And I did stick to Byron Scott that night. It was me, the kid who was destined to become a beaten down school teacher; I stuck with Byron Scott, the kid who was destined to become a basketball superstar. On that night, our vastly differing fates did not matter. We were just a couple of finely tuned athletes gutting it out on the hardwood, hombre against hombre. And on that hot summer night, I did hold Byron Scott. I held him to seventy-seven points. And this was before the three point rule had been instituted. Byron Scott broke the El Camino Summer League scoring record with me guarding him. I honestly believe his seventy-seven- point performance gave his confidence a jolt. One can only wonder if he would have developed the self-assurance to go on to accomplish college and NBA greatness if it hadn’t been for my defensive effort on that hot summer night. 

The Eight-Fingered Criminal's Son is available on for a measly  5 bucks.

Saturday, August 12, 2017


by William Snyder
© 2012 William Snyder

What did the governor of California say when he wanted to become a composer? 

I’ll be Bach. 

I’m sure I’m not the first person to come up with that bad pun. Makes you wonder. How many people did come up with the “I’ll be Bach” bit? At least five. I’ll bet no more than 5,000.

The point is I came up with the bad pun for Patel the orchestra guy. Coming up with bad puns is the kind of thing I do when I’m assigned to guard the restroom at a high school homecoming dance.

That’s right, Saturday night Patel the orchestra guy and I guarded the restrooms for the homecoming dance. The dance was quite an extravaganza. Search lights shot upward to the heavens from outside the entrance to the school gym while upwards of 600 teenagers danced the night away on the basketball court. It was a good night. I might add that the kids handled themselves in a manner far superior to your average group of 600 adults.

You might ask “How do you guard a restroom?” Our job was to make sure the boys and girls made it into the correct commodes.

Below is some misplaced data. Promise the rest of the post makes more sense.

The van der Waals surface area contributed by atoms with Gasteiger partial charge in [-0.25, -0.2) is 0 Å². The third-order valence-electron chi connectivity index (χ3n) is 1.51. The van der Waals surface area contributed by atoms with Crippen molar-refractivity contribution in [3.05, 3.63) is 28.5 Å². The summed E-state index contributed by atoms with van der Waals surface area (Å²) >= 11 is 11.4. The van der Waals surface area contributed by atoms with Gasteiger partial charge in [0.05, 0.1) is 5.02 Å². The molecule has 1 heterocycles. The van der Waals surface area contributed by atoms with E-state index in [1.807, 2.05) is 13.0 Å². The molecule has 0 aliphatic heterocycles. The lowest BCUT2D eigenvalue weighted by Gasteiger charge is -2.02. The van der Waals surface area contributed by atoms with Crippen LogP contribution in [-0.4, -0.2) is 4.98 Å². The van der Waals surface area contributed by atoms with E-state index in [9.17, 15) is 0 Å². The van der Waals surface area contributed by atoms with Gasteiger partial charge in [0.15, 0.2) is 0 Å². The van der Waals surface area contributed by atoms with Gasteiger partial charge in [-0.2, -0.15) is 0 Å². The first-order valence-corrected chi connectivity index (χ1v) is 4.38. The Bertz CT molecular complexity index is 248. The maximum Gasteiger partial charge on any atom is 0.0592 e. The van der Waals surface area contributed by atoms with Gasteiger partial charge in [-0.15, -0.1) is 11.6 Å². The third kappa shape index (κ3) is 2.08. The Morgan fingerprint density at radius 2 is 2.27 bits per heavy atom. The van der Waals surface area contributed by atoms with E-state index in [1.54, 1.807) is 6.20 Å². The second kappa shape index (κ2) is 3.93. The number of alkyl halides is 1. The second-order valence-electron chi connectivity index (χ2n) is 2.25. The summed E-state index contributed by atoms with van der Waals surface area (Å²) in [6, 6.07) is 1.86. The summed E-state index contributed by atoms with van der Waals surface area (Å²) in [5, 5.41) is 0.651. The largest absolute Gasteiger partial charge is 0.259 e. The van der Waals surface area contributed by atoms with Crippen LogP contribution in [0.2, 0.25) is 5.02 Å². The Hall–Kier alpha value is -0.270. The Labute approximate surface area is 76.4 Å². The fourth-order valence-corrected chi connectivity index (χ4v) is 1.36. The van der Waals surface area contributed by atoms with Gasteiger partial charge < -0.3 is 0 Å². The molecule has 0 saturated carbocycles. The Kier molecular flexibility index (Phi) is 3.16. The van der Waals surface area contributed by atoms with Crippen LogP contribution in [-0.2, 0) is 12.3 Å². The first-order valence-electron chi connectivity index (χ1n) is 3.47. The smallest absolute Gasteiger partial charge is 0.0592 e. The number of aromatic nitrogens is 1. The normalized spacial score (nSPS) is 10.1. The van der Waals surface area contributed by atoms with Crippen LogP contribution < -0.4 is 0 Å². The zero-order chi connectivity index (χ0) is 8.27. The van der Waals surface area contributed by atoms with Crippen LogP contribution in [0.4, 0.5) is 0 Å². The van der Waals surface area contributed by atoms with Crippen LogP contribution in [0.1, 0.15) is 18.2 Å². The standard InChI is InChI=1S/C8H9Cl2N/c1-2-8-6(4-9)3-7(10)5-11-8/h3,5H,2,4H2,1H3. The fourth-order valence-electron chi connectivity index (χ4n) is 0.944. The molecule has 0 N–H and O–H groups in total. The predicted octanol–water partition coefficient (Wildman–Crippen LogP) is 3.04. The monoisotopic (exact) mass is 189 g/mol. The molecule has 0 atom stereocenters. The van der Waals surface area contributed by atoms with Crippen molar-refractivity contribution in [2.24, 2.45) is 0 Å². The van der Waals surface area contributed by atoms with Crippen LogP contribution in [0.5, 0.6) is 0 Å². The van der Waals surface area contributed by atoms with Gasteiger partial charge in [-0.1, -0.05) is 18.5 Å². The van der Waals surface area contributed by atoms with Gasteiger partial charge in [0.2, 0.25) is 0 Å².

Toward the end of the night a cop walked by. When I asked him how he was doing, he said, “Better than you. At least I’m not guarding a bathroom.”

Guys like this clown give cops a bad name.
As the night wore on, I began to search for ways to make things interesting. The orchestra guy and I got to know each other. Patel plays a ten thousand dollar cello, he’s carpeting his house next week, his brother is a struggling actor in Hollywood and his favorite color is periwinkle.

A half-dozen or so crying girls made their way to the restroom. I made it a point to tell them they didn’t have it so bad, that back in the day, my girlfriend ditched me at the prom for the mayor’s son in a silver corvette. If they were consoled by my little anecdote, they did a good job of concealing it.

I began giving the young men tips on dancing.

“Remember boys, it’s all in the hips, boys. Be sure to move the hips.” I told them.

I’ll bet some of them took my advice and improved their dancing on the spot. It is true, you know. Most guys don’t understand the importance of moving the hips. Even if it is true, I’m guessing some of the guys walked away saying to their dates, “That Snyder is a creepy old guy. He was talkin’ to me about movin my hips."

All I can say is I’m just a guy trying to do a job.

* The "I'll be Bach" bit made more sense when the governor of California had an Austrian accent.
* How Do You Like Them Apples? is available in for a measly 5 bucks.